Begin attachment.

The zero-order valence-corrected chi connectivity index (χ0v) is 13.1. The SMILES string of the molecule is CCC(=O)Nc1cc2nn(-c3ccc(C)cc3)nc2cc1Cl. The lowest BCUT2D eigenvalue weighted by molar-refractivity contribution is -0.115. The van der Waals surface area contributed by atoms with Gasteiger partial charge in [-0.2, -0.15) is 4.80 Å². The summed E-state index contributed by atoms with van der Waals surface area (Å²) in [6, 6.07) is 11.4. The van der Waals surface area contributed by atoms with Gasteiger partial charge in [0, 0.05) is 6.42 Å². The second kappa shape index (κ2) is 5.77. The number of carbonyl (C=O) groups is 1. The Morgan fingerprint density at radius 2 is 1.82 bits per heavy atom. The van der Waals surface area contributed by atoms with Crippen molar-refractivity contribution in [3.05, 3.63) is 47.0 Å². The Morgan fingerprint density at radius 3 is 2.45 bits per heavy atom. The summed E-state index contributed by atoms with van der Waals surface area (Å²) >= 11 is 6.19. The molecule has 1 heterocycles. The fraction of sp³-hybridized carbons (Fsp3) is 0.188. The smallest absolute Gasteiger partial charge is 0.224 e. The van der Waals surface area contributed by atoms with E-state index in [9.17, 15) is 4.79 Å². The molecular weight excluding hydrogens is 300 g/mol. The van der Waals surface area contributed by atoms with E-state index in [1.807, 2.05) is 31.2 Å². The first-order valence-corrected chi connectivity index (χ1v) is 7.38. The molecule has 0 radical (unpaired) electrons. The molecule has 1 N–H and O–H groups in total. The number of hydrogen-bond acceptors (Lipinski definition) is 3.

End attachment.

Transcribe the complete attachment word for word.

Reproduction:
The zero-order valence-corrected chi connectivity index (χ0v) is 13.1. The SMILES string of the molecule is CCC(=O)Nc1cc2nn(-c3ccc(C)cc3)nc2cc1Cl. The lowest BCUT2D eigenvalue weighted by molar-refractivity contribution is -0.115. The van der Waals surface area contributed by atoms with Gasteiger partial charge in [-0.2, -0.15) is 4.80 Å². The summed E-state index contributed by atoms with van der Waals surface area (Å²) in [6, 6.07) is 11.4. The van der Waals surface area contributed by atoms with Gasteiger partial charge in [0, 0.05) is 6.42 Å². The second kappa shape index (κ2) is 5.77. The number of carbonyl (C=O) groups is 1. The Morgan fingerprint density at radius 2 is 1.82 bits per heavy atom. The van der Waals surface area contributed by atoms with Crippen molar-refractivity contribution in [3.05, 3.63) is 47.0 Å². The Morgan fingerprint density at radius 3 is 2.45 bits per heavy atom. The summed E-state index contributed by atoms with van der Waals surface area (Å²) >= 11 is 6.19. The molecule has 1 heterocycles. The fraction of sp³-hybridized carbons (Fsp3) is 0.188. The smallest absolute Gasteiger partial charge is 0.224 e. The van der Waals surface area contributed by atoms with E-state index in [9.17, 15) is 4.79 Å². The molecular weight excluding hydrogens is 300 g/mol. The van der Waals surface area contributed by atoms with E-state index in [1.807, 2.05) is 31.2 Å². The first-order valence-corrected chi connectivity index (χ1v) is 7.38. The molecule has 0 radical (unpaired) electrons. The molecule has 1 N–H and O–H groups in total. The number of hydrogen-bond acceptors (Lipinski definition) is 3.